Filing Divorce Papers in North Carolina Without Paying Court Costs

By Elizabeth Stock

Filing for divorce can be expensive, forcing you to stay in an unhappy marriage if money is tight. However, if you cannot afford to pay the filing fee associated with filing for divorce in North Carolina, you can ask the court to waive the fees based upon your financial situation. Unfortunately, obtaining a waiver of the filing fee does not relieve you of the cost of any legal assistance you may require.

Filing for divorce can be expensive, forcing you to stay in an unhappy marriage if money is tight. However, if you cannot afford to pay the filing fee associated with filing for divorce in North Carolina, you can ask the court to waive the fees based upon your financial situation. Unfortunately, obtaining a waiver of the filing fee does not relieve you of the cost of any legal assistance you may require.

Filing for Divorce

To file for divorce in North Carolina, you or your spouse must live in North Carolina for at least six months prior to filing and you and your spouse must live separately for a minimum of one year. You must select a ground, or reason, for your divorce. In North Carolina, there are only two grounds for divorce: (1) separation for one year, or (2) incurable insanity and separation for three years.

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Waiving Filing Fee

If you meet financial requirements, they court can waive the filing fee. To apply for the fee waiver, you must complete a Petition to Sue as an Indigent, have it notarized, and present it to the court clerk when filing your divorce complaint. The form will ask you to provide information about your income to help the court clerk determine if you are eligible for a fee waiver. If your petition is approved, you can file for divorce without paying the filing fee.

Divorce Forms

Your divorce filing in North Carolina must include a complaint, a summons, and a Domestic Civil Action Cover Sheet along with the fee-waiver petition if applicable. The divorce complaint includes your request for a divorce, the grounds for the request, and information about you and your spouse. The summons must accompany the complaint and include information for your spouse about how to file an answer to your complaint. Some claims must be raised in the complaint or they will be waived. For example, while child support, custody, alimony and the distribution of property do not need to be decided prior to the finalization of the divorce in North Carolina, claims to alimony and equitable distribution must be raised prior to the finalization of the divorce to retain the right to discuss those issues later.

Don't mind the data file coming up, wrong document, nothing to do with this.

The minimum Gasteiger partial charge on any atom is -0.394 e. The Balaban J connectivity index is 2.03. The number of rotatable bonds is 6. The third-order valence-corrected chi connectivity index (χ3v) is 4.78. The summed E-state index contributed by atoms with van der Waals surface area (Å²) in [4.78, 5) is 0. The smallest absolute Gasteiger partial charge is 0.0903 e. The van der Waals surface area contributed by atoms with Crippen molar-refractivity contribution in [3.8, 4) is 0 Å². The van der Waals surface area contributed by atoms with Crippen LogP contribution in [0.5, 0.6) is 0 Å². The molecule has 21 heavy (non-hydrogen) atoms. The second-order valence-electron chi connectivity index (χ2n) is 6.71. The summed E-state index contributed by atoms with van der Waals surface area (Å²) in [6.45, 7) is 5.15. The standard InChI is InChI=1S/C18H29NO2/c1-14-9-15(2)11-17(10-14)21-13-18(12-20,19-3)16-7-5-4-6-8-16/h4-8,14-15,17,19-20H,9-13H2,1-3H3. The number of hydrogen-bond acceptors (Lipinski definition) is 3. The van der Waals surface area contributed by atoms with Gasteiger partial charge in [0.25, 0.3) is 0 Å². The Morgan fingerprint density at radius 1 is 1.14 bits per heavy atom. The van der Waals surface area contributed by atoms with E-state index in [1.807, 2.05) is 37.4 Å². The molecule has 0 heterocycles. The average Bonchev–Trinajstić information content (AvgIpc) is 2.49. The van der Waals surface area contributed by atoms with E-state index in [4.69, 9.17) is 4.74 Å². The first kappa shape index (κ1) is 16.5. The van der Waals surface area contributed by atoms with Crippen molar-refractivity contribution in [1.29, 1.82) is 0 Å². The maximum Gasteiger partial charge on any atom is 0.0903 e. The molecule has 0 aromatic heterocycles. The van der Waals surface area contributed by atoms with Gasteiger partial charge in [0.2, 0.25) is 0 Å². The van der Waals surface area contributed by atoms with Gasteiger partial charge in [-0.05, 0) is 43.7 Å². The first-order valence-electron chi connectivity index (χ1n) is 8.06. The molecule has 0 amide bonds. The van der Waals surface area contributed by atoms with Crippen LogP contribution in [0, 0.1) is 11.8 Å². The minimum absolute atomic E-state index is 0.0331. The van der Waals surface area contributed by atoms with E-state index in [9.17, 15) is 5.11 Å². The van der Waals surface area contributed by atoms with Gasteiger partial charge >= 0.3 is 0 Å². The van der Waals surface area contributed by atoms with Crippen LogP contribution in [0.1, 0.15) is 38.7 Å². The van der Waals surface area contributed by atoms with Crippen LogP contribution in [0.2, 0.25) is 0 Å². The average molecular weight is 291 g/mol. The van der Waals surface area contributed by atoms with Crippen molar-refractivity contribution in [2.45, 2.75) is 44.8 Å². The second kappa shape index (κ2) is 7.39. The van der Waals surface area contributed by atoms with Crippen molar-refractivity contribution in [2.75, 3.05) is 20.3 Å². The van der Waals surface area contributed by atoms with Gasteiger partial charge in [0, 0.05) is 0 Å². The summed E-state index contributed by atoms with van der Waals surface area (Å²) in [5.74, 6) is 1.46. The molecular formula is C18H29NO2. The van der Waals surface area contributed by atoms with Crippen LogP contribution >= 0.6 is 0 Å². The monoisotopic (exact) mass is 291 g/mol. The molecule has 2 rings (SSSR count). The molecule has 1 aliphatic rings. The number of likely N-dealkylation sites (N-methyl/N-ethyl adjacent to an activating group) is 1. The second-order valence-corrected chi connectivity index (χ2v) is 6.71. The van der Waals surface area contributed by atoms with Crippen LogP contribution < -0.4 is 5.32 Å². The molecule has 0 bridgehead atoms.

Service of Process

After you file all documents with the court, you must serve your spouse with a copy of the paperwork. You can ask the sheriff in your spouse’s county to personally hand-deliver the documents to your spouse. After your spouse receives the paperwork, he has 30 days to file an answer. If your spouse does not respond to the divorce complaint, you may be able to obtain a divorce by default. In some North Carolina counties, it may not be necessary for you to attend a hearing in order for the court to finalize the divorce. However, you should contact the court clerk to determine the steps necessary for you to obtain a divorce in your county.

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References

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Affidavit of Inability to Pay Costs for Divorce

When you file a divorce petition, you are asked to pay a filing fee. If you cannot afford to pay it, you may be able to waive the fee by completing an affidavit called an Affidavit of Inability to Pay Costs, or as it is known in many states, an Affidavit of Indigency. If it's granted, your request affects only the filing costs, and not the overall costs of divorce itself. The financial requirements for filing an Affidavit of Inability to Pay Costs and receiving the waiver vary among states.

Illinois Divorce & Separation Paperwork

Illinois courts offer a joint, simplified divorce for couples with no children and limited assets. This type of divorce only requires four documents, including the final judgment issued by the court. For more complicated divorce cases, with significant marital assets or children's issues to resolve, you can file a petition for dissolution of marriage. If you want to end your relationship and divide your lives, but not end your marriage, use a petition for legal separation. If you and your spouse agree to the divorce or legal separation, property distribution, child support, child custody, spousal support and all other pertinent issues, your case proceeds as an uncontested matter. If you and your spouse do not agree on all issues, your case moves to trial as a contested matter.

How to File For a Non-Contested, No Children Divorce in Alabama

Non-contested divorce, commonly referred to as an uncontested divorce, does not depend on whether you have children. However, if you don’t have children, this can expedite the process. In Alabama, an uncontested divorce means you and your spouse agree on how to settle all issues to end your marriage. If you don’t have children, custody terms and child support are two less things you have to negotiate.

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